Altra Max will be socket and pin-compatible with Altra, also support dual socket deployments, and Ampere states that the silicon will be ready for early sampling with partners in Q4, and is looking to move into high volume in mid-2021. The 128-core design was given the code-name Mystique, and so we might expect to see these CPUs start with the letter M.
Update on 5nm Siryn
The next generation of Ampere’s product line, as previously reported, is going to use the codename Siryn (sire-inn) and be built on TSMC’s 5nm process, set for sampling in late 2021. Ampere stated in our briefing that test chips that use IP meant to be adopted in Siryn have already taped out - the actual Siryn chip will tape out sometime in the next year.
Siryn will likely be marketed as ‘2nd Generation Altra’, and if the naming convention of CPUs stays the same, these will start with ‘S80’ etc. Ampere has stated that the Siryn platform will be new, especially because of new technologies (PCIe 5.0 and DDR5 were mentioned, but not confirmed for Siryn).
- Next Generation Arm Server: Ampere’s Altra 80-core N1 SoC for Hyperscalers
- 80-Core N1 Next-Gen Ampere, ‘QuickSilver’: The Anti-Graviton2
- Avantek's Arm Workstation: Ampere eMAG 8180 32-core Arm64 Review
- Arm Development For The Office: Unboxing an Ampere eMag Workstation
- Arm Server CPUs: You Can Now Buy Ampere’s eMAG in a Workstation
- Ampere eMAG in the Cloud: 32 Arm Core Instance for $1/hr
- Ampere Computing: Arm is Now an Investor
- Arm Announces Neoverse N1 & E1 Platforms & CPUs: Enabling A Huge Jump In Infrastructure Performance
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drexnx - Tuesday, June 23, 2020 - linkclicked thinking this was about Nvidia Ampere and that they renamed SMs "cores" or something
I was sadly mistaken.
Drkrieger01 - Tuesday, June 23, 2020 - linkSame! I'm kinda wishing the architecture name wasn't reused, but I guess it really doesn't make sense to patent that part of the IP.
Kjella - Tuesday, June 23, 2020 - linkSame here. I'm amazed they haven't battled this out in court, the only reason I can think of is that ampere is an SI unit and not an invented word so any registered trademark must be very narrow. There's definitively marketplace confusion here.
Pyrostemplar - Wednesday, June 24, 2020 - linkAnd it is the name of a guy also.
IT is doubtful that Amperecomputing could trademark Ampere. And well, if nVidia chooses to use the name, more publicity for them (and being a new company, that is a bonus).
Santoval - Wednesday, June 24, 2020 - link"IT is doubtful that Amperecomputing could trademark Ampere".
They actually filed for an "AMPERE" (only all caps?) trademark back on November 2017 and they had it registered -after a very long process of examinations, oppositions by other parties (Nvidia?), extensions, "divisional requests", initial refusals, exparte appeals etc etc- on February 2020 :
Their "AMPERE COMPUTING" trademark application is bizarrely less lucky, despite being more narrow and specific. It is currently on its second extension and still has not been registered..
Santoval - Wednesday, June 24, 2020 - linkAmpere is the name of a company, not a product / CPU part. Ampere Computing registered "Ampere" as a trademark (almost certainly narrowly, as a company only) when they were founded back in 2017 (long before Nvidia's Ampere release). How do I know that? I don't even need to look far, just click the link at the end and check out that ® right next to "Ampere" at the top.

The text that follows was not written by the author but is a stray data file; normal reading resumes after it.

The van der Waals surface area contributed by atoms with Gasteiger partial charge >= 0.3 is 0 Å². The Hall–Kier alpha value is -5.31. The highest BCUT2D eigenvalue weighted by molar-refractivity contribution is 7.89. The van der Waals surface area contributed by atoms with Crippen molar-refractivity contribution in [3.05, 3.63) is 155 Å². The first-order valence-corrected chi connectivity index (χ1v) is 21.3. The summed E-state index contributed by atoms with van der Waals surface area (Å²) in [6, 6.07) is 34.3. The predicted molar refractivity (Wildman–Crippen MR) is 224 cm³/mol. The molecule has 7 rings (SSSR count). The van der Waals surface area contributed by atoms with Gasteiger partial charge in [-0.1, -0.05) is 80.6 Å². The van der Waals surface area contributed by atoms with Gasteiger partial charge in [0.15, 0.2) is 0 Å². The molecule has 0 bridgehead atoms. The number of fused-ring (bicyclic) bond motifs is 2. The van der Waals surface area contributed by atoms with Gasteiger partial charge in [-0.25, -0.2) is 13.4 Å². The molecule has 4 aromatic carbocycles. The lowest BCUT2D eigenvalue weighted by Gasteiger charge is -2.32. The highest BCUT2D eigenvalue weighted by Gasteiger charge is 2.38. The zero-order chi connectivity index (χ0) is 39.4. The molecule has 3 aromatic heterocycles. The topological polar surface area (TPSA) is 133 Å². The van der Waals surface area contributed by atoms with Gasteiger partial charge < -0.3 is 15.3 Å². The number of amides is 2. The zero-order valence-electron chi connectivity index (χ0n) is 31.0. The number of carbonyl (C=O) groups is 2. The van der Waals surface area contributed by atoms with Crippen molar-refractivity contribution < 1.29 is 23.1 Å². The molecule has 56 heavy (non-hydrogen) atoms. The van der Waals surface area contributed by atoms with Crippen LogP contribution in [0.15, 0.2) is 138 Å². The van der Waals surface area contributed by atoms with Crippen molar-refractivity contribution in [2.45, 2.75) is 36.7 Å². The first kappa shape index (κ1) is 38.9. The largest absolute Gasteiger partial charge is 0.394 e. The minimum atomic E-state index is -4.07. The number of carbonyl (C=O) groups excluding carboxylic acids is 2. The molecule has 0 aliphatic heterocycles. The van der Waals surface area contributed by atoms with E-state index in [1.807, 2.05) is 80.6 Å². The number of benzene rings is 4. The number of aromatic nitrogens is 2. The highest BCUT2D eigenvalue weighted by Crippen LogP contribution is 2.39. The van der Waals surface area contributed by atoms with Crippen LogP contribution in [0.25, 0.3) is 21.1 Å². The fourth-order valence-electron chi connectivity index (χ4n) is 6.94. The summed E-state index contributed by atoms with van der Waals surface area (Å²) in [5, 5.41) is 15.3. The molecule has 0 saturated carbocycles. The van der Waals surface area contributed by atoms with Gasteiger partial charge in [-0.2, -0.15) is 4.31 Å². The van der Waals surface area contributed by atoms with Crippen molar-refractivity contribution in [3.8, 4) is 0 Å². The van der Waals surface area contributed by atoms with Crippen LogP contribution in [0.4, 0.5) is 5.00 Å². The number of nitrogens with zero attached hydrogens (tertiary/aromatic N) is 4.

Nvidia, therefore, do not and cannot have a case against Ampere,in any court, due to the latter's rather long pre-existence, their pre-existing trademark and its (apparent) narrowness. Do Ampere have a case against Nvidia though? Almost certainly not due to the same reasons and due to the vetting of "Ampere" as product name by Nvidia's legal team. Furthermore Nvidia recently partnered with Ampere for CUDA support and they also announced a reference design GPU-accelerated Ampere eMAG server.
Dolda2000 - Tuesday, June 23, 2020 - linkWhile I'm more than a bit sad that this is all about hardware that I'll never touch, it's nice to see all these newcomer companies take serious aim at the server space and seeing the beginnings of some real competition there for the first time in over a decade. I hope we'll be able to see benchmarks of these systems in due time, and I'm also interested to see what Nuvia will come out with.
twtech - Tuesday, June 23, 2020 - linkIt seems to be all about Intel having fumbled the process advantage lead they used to have really badly. So badly that not only did they get caught, it's questionable if they can ever even come back to parity.
Apple certainly saw the writing on the wall a few years ago, which is why they are moving back to producing their own CPUs again rather than staying on the sinking Intel ship.
Another clear trend in computing is many-core. For the moment, enthusiasts/gamers don't care that much about it because there are basically no game engines that are really infinitely scalable in terms of cores. But I wouldn't be surprised if a couple console generations from now, they have 32 or 64 core CPUs. Once it's possible to actually max out a 64-core CPU in the typical apps that most people would be running, then everyone will want them.
mode_13h - Wednesday, June 24, 2020 - link> It seems to be all about Intel having fumbled the process advantage lead they used to have really badly.
No, it's more to do with the poor efficiency of the x86 ISA, which is why it failed in mobile. x86 was bound to run out of steam at some point. ARMv8 has a bit more room for improvement. This was inevitable.
back2future - Tuesday, June 23, 2020 - linkconnecting ARM and x64, getting versatile advantages?